Elsevier Science, 2013

In CMPA, besides stopping cow’s milk the attention should be paid to foods containing milk-proteins such as biscuits, dairy products, butter, ghee, etc. as even a minute quantity of milk proteins can cause persistence or flare of the disease.

“IAP Textbook of Pediatrics” by A Parthasarathy, PSN Menon, MKC Nair
from IAP Textbook of Pediatrics
by A Parthasarathy, PSN Menon, MKC Nair
Jaypee Brothers,Medical Publishers Pvt. Limited, 2019

Oktay Kutluk

Kutluk Oktay, MD, FACOG is one of the world's foremost experts in fertility preservation as well as ovarian stimulation and in vitro fertilization for infertility treatments. He developed and performed the world's first ovarian transplantation procedures as well as pioneered new ovarian stimulation protocols for embryo and oocyte freezing for breast and endometrial cancer patients.

Mail: [email protected]
Telephone: +1 (877) 492-3666

Biography: https://medicine.yale.edu/profile/kutluk_oktay/
Bibliography: oktay_bibliography

View all posts

8 comments

Your email address will not be published. Required fields are marked *

  • I knew milk increased risk of parkinson’s like a 2 month ago when i noticed my grandpa with Parkinson’s always drank milk and one day i looked and dairy consumption and it correlation with parkinson’s and it seemed the more dairy that was consumed the more of the people had parkinson’s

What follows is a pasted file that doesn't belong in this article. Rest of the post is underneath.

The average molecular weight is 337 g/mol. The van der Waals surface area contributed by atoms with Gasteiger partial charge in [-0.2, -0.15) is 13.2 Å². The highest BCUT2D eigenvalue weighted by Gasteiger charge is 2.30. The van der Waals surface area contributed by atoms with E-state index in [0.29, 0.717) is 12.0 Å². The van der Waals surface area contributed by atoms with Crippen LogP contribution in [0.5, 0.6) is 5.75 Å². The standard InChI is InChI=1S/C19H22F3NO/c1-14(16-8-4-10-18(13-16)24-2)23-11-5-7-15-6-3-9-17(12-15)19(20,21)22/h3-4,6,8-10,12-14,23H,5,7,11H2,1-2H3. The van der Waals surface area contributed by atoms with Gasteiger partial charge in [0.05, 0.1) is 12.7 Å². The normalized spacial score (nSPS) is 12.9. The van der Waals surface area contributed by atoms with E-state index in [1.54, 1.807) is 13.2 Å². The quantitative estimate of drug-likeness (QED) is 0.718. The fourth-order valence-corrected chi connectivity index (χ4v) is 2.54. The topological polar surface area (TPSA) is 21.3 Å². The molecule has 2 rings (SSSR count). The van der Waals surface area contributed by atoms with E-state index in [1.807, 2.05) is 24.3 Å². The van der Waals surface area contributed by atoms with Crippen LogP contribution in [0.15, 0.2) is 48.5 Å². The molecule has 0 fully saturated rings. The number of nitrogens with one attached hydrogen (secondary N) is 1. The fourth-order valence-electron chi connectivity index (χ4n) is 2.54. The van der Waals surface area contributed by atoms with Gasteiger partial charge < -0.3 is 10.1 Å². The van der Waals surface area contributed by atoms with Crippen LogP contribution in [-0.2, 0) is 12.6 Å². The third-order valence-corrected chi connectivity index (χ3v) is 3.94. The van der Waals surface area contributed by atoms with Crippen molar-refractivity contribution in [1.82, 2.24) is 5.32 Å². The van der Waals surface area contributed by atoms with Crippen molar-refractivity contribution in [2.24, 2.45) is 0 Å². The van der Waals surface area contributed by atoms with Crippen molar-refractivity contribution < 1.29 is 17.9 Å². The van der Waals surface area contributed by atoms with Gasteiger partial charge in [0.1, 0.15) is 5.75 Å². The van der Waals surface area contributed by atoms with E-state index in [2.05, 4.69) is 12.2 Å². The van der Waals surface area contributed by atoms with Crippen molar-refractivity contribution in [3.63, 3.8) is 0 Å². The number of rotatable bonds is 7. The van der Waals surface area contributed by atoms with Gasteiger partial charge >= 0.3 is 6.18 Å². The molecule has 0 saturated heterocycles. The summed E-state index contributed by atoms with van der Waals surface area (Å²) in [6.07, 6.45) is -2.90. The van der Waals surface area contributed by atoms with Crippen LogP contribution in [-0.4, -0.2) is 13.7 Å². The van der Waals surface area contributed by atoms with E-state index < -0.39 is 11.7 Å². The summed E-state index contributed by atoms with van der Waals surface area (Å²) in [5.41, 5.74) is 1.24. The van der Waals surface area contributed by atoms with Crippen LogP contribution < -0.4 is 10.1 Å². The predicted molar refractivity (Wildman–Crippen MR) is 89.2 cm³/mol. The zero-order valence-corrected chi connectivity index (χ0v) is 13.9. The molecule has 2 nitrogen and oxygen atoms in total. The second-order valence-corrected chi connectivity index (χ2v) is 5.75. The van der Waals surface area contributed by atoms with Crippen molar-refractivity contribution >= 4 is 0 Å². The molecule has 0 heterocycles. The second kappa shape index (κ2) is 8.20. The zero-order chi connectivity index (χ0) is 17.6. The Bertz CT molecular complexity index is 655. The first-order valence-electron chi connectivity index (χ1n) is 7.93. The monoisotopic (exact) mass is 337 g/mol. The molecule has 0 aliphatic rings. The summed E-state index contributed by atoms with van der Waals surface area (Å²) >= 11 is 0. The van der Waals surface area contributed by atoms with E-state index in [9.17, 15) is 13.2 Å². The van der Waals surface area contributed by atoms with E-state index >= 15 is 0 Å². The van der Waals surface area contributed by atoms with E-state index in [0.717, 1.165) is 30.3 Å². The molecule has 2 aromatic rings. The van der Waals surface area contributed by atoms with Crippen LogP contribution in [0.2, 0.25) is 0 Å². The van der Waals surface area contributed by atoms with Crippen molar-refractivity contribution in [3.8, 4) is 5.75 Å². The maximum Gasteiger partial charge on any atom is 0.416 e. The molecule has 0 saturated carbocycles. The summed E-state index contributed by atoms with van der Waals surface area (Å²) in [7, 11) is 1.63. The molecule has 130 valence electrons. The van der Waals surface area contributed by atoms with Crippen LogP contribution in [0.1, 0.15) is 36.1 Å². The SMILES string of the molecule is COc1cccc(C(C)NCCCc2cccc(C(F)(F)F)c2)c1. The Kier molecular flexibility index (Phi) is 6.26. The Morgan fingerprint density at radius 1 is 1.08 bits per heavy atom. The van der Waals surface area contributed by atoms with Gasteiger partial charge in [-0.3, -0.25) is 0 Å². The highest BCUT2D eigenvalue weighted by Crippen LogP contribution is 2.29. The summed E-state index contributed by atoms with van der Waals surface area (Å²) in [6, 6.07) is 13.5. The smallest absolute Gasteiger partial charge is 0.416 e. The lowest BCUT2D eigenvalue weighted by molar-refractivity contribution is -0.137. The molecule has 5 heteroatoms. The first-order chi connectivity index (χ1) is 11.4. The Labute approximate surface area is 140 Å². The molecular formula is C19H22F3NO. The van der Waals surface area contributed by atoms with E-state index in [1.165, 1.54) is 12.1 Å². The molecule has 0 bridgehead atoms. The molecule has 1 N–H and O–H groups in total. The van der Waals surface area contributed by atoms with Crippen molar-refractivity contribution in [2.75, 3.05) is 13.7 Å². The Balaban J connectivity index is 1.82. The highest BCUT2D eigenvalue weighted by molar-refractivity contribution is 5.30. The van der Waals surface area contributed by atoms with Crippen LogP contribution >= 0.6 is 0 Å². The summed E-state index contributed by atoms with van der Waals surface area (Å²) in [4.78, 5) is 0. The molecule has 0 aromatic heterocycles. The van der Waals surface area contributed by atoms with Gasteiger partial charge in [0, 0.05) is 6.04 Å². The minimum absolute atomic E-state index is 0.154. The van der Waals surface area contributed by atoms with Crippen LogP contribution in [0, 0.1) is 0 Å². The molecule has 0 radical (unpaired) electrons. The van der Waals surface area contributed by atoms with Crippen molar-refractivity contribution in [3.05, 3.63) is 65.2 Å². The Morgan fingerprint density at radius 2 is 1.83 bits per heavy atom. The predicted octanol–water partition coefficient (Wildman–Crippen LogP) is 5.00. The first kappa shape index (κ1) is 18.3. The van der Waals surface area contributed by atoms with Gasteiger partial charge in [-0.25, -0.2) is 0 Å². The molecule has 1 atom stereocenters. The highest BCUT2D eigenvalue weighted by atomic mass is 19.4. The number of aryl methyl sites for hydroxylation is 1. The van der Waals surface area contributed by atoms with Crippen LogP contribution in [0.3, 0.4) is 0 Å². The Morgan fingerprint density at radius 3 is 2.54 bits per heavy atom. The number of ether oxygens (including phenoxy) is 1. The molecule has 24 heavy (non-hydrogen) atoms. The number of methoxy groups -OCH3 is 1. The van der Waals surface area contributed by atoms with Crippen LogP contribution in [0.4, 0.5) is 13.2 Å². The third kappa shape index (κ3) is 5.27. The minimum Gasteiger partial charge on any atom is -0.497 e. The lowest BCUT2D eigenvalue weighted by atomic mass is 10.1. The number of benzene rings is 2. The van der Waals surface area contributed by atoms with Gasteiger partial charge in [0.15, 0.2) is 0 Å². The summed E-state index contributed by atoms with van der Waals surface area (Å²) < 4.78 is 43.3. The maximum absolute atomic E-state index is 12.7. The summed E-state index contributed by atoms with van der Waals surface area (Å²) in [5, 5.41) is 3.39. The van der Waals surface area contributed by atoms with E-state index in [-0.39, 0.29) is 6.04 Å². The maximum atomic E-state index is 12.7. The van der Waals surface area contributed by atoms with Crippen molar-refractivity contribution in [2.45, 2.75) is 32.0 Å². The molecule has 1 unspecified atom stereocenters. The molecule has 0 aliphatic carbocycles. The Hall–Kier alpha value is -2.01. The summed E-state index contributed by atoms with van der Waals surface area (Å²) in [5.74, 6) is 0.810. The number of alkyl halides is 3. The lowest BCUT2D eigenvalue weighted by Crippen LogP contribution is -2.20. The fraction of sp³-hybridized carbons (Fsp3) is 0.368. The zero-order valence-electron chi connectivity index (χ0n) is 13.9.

• Helmets are always a good idea to prevent skull fractures and should always be used in sports and biking; but they do not prevent actual concussions

  • this is interesting, my grandmother never liked dairy and is fine mentally, has lived the longest, and doesn’t have Parkinson’s. (I know this is anecdotal and I am using confirmation bias I just said it was interesting)

  • Here we go with the milk haters, sounds inconclusive to me. How about researching lactose intolerant people and I guarantee you they get Parkinson’s as well.

  • Typical vegan, talk about milk but never differentiate raw vs pasteurized.  Raw milk is good for the bones, and everything else.  Its much better than eating carrots and beans all day.

  • I would be really interested to hear more studies regarding Huntington Disease if you’re aware of any! My friend and both his siblings have it and it seems there is very little information on whether there is a way to reduce or slow the deterioration and symptoms. He has recently started taking medication which also worries me as he seems to have deteriorated much faster in the past month.

  • This is just speculation from the doctor without any proof.

    Besides, people have been fermenting milk which reduces lactose for thousands of years. If you are afraid of milk because of this make Kefir or yogurt. A lot of European cultures that are known for long life attribute this to eating a lot of yogurt.

  • it’s all very speculative… maybe those who decend from Europeans that are most lactose tolerant are those which are most susceptible to Parkinson’s for unknown reasons. after all there are zero causal factors identified in these studies.